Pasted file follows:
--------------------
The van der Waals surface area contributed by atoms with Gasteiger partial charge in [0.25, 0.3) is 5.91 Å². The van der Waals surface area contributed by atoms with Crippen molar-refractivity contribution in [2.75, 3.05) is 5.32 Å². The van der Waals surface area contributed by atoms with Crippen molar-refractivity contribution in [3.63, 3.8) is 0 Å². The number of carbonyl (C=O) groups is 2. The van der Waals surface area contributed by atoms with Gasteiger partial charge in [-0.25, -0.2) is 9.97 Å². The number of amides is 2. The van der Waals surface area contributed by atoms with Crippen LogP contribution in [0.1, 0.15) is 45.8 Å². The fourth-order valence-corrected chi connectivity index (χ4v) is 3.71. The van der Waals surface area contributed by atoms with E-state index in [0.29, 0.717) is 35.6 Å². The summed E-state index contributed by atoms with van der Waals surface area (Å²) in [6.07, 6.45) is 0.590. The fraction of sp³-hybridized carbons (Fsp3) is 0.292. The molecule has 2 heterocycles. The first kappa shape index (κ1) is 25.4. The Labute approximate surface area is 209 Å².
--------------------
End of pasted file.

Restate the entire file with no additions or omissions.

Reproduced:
The van der Waals surface area contributed by atoms with Gasteiger partial charge in [0.25, 0.3) is 5.91 Å². The van der Waals surface area contributed by atoms with Crippen molar-refractivity contribution in [2.75, 3.05) is 5.32 Å². The van der Waals surface area contributed by atoms with Crippen molar-refractivity contribution in [3.63, 3.8) is 0 Å². The number of carbonyl (C=O) groups is 2. The van der Waals surface area contributed by atoms with Gasteiger partial charge in [-0.25, -0.2) is 9.97 Å². The number of amides is 2. The van der Waals surface area contributed by atoms with Crippen LogP contribution in [0.1, 0.15) is 45.8 Å². The fourth-order valence-corrected chi connectivity index (χ4v) is 3.71. The van der Waals surface area contributed by atoms with E-state index in [0.29, 0.717) is 35.6 Å². The summed E-state index contributed by atoms with van der Waals surface area (Å²) in [6.07, 6.45) is 0.590. The fraction of sp³-hybridized carbons (Fsp3) is 0.292. The molecule has 2 heterocycles. The first kappa shape index (κ1) is 25.4. The Labute approximate surface area is 209 Å².